Financial News

AP Entertainment
April 20, 2021
AP-NC Newswatch
April 21, 2021
Financial News

 

 

European stocks higher…EU reaches tentative climate deal

 

BANGKOK (AP) – Shares rose in Europe today and U.S. futures are edging higher as corporate earnings have taken the spotlight after a day of declines in Asia. In early trading, Germany’s DAX gained 0.4% and the CAC 40 in Paris jumped 0.7%. Britain’s FTSE 100 added 0.7%. In Asian stocks, the Nikkei 225 in Tokyo gave up just over 2.0% while Hong Kong’s Hang Seng declined 1.8%. In Seoul, the Kospi lost 1.5%. The Shanghai Composite index ended flat. Wall Street looks set for a tepid start, with S&P 500 futures up less than 0.1% and Dow futures up 0.1%.

 

BRUSSELS (AP) – The European Union has reached a tentative climate deal that is intended to make the 27-nation bloc climate-neutral by 2050. EU member states and lawmakers agreed on new carbon emissions targets on the eve of a virtual summit hosted by President Joe Biden. Under the provisional deal reached early today, the EU will also commit itself to an intermediate target of cutting greenhouse gas emissions by at least 55% by 2030 compared to 1990 levels. The 2030 target had been 40%, but under the pressure of increasing evidence of climate change and a more environmentally conscious electorate, it was pushed up. The EU legislature had wanted a higher target of 60%.

 

CANBERRA, Australia (AP) – Australia’s prime minister is proposing spending an extra $417 million on hydrogen and carbon sequestration projects, seeking to burnish his government’s green credentials. Prime Minister Scott Morrison says the money spent on building new hydrogen-producing hubs and carbon capture technologies would create more than 2,500 jobs while reducing Australia’s greenhouse gas emissions. The spending requires Parliament’s approval. U.S. President Joe Biden is expected to pledge to cut U.S. greenhouse gas emissions at least in half by 2030 as he convenes a virtual climate summit on Thursday with 40 world leaders.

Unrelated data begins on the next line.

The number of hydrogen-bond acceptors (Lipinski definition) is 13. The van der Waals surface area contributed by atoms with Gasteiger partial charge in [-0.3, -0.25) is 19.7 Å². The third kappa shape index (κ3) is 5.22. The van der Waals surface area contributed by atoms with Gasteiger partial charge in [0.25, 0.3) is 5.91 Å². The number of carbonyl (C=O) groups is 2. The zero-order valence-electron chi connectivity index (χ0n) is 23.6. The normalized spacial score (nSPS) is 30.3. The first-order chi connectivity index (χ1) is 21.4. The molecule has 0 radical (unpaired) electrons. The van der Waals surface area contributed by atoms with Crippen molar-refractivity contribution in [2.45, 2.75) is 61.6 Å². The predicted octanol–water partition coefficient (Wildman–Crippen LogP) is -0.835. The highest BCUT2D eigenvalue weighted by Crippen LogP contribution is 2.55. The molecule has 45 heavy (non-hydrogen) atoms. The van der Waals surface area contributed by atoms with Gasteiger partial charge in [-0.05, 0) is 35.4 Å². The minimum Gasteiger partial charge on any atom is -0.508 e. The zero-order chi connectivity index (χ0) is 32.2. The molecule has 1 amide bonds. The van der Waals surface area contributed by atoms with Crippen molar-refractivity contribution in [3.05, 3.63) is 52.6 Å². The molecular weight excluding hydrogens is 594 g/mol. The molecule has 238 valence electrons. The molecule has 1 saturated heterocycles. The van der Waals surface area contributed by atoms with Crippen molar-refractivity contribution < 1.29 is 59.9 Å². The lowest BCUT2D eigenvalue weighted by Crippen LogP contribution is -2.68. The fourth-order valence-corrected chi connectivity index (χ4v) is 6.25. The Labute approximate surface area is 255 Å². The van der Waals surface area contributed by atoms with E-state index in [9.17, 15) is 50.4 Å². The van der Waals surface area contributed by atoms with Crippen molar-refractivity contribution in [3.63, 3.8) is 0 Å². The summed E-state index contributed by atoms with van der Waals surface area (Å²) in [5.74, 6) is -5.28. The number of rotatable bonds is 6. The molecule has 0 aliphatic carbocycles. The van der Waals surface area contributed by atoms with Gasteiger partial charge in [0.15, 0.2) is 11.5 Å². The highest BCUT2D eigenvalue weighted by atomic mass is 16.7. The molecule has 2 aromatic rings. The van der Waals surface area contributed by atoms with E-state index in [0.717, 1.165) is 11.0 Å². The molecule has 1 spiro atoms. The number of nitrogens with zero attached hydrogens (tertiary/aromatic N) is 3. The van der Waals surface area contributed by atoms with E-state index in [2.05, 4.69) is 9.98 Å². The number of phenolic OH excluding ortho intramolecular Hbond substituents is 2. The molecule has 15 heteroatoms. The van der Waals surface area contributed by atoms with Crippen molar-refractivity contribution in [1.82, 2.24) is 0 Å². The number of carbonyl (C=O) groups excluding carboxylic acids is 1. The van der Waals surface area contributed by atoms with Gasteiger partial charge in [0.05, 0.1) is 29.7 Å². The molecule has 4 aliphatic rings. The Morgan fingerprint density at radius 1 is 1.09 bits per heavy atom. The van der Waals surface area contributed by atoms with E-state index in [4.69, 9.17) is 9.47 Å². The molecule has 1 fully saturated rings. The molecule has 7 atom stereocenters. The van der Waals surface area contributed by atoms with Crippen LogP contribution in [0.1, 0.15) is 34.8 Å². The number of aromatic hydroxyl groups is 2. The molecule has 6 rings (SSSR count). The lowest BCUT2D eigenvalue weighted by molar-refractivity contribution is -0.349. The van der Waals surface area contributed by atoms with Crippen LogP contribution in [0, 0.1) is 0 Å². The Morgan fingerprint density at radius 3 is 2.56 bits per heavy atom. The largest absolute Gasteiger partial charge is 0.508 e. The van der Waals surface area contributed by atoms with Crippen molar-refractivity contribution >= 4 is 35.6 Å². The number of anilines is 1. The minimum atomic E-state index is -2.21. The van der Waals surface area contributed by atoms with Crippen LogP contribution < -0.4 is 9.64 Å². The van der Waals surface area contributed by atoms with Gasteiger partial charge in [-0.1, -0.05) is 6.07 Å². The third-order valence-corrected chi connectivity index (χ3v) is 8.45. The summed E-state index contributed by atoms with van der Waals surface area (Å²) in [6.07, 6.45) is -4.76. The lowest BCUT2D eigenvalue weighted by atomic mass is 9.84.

LONDON (AP) – A well-respected economic think thank says households in Britain, especially poorer ones, are far more likely to have suffered a severe income shock during the coronavirus pandemic over the past year than their counterparts in France and Germany. The Resolution Foundation also says that households in the U.K. are also more likely to have run up more debt in response to the financial shockwaves emanating from the pandemic. By several measures, the British economy suffered one of the deepest and most protracted recessions in the developed world in the wake of the pandemic. There are hopes the rapid rollout of coronavirus vaccines and the gradual lifting of lockdown restrictions will see the economy make up some ground this year.

 

WASHINGTON (AP) – Democratic lawmakers are unveiling legislation that would invest $25 billion to convert the nation’s fleet of gasoline- and diesel-powered school buses to electric vehicles. They’re aiming today at a component of President Joe Biden’s $2.3 trillion infrastructure plan geared toward improving children’s health. The legislation led by California Sen. Alex Padilla would authorize federal grant money over 10 years to cover the expense of purchasing electric school buses, building charging stations and providing workforce training.